Tax repatriation refers to the tax imposed by the U.S. on the return of money that multinational corporations make overseas. Under the corporate tax law, corporations pay taxes on all profits made domestically but do not pay taxes on corporate earnings from abroad until that money is returned.
Read on to learn how companies defer paying taxes to the Internal Revenue Service for as long as possible, using a range of accounting techniques to keep money in favorable tax havens.
How Repatriation Tax Works
Tax repatriation applies when a multinational corporation brings back profits from overseas to the U.S. The company is required to include the returned profits as taxable income on its U.S. tax return, after a credit for foreign taxes paid. Tax repatriation does not apply to individual tax returns, so it does not offer an individual an opportunity for tax relief.
For example, say a company has a subsidiary in a country that charges a 10 percent corporate tax rate. If the subsidiary makes $1 million in that country, it would pay $100,000 in taxes to that country, leaving the company with $900,000 to invest in its business.
If the company then sends that $900,000 back to the American parent company, the company must include the entire $1 million of pretax income on its U.S. tax return. If the company pays a tax rate of 35 percent in the U.S., it would owe $350,000 in taxes that would be partly offset by the $100,000 in tax credits for foreign taxes paid, leaving a total bill of $250,000.
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Why Multinational Corporations Keep Profits Abroad
Companies leave money abroad as a tax strategy to defer paying U.S. taxes on the profits. Those taxes are deferred, but the company can reinvest the profits so they can grow at a faster rate. Continuing the example, many companies would prefer having $900,000 to invest in a foreign country rather than $650,000 to invest in the United States. Only as cash influxes are needed in the American operations will the company likely choose to bring money back and pay tax on the repatriated money. An estimated $2.6 trillion in profits was parked offshore, according to the Aug. 31, 2016, report by the Joint Committee on Taxation.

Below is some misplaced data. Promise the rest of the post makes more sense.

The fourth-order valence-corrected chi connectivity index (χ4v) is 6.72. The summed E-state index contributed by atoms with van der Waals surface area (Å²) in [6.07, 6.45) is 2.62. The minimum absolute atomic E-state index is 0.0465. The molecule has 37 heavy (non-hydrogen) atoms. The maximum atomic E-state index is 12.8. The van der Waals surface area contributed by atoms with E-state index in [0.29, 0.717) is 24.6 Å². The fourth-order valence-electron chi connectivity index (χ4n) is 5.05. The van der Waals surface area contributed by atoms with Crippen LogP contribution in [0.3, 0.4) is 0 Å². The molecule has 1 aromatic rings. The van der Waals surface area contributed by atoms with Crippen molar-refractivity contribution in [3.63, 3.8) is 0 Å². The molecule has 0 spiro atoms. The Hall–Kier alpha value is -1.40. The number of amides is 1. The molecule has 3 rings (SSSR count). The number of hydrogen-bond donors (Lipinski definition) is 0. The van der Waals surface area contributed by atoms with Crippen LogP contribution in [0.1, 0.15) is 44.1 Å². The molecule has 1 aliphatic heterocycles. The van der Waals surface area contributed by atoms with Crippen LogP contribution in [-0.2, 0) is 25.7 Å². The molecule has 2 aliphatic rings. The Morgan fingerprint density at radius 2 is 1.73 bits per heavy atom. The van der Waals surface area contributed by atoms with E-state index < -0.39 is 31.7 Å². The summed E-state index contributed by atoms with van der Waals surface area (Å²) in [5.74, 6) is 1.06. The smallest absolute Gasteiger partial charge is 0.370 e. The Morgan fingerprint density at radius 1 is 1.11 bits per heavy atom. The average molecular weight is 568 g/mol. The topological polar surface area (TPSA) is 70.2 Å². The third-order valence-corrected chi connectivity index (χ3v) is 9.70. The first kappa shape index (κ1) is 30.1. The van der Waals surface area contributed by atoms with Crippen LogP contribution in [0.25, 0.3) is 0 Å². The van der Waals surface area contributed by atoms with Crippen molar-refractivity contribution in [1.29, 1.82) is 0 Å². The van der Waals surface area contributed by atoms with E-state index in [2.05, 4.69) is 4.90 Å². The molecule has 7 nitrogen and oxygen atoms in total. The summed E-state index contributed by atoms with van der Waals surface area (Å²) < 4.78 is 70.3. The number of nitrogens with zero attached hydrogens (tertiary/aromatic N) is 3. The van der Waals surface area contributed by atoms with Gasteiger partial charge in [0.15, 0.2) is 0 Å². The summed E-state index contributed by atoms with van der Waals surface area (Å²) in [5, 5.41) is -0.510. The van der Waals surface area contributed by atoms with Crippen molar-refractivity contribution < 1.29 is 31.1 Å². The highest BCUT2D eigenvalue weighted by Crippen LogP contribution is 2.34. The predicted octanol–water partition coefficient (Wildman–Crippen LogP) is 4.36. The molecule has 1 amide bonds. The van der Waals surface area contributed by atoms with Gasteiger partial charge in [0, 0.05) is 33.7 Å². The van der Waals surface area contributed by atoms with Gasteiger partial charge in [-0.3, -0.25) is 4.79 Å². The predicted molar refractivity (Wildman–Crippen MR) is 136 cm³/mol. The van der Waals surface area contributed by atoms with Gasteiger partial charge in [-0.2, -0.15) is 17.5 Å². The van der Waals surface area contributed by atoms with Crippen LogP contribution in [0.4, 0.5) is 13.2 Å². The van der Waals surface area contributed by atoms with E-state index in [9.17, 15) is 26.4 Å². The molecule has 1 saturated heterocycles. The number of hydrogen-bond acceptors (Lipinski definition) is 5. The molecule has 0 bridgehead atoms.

How Companies Shift Income to Foreign Subsidiaries
Companies often shift profits to favorable tax jurisdictions by selling intangible assets, such as patents, to their foreign subsidiaries incorporated in those tax havens. For example, a pharmaceutical company might have a foreign subsidiary own its patents. That way, when drugs relying on those patents are sold, a large portion of the profits can be recorded in the foreign jurisdiction because the patent is owned by the foreign subsidiary.
Tax Repatriation in the Future
Various proposals have been made to offer tax incentives to bring the money abroad back to the U.S. by modifying how foreign earnings are taxed when they are repatriated. Some proposals call for a repatriation tax holiday in which foreign earnings could be repatriated at a reduced tax rate to encourage businesses to reinvest the money into the U.S.
Another proposal calls for a border adjustment tax, which would impose an additional tax on all imports to the U.S. to encourage domestic manufacturing. It remains to be seen if any of these proposals will make it through legislation.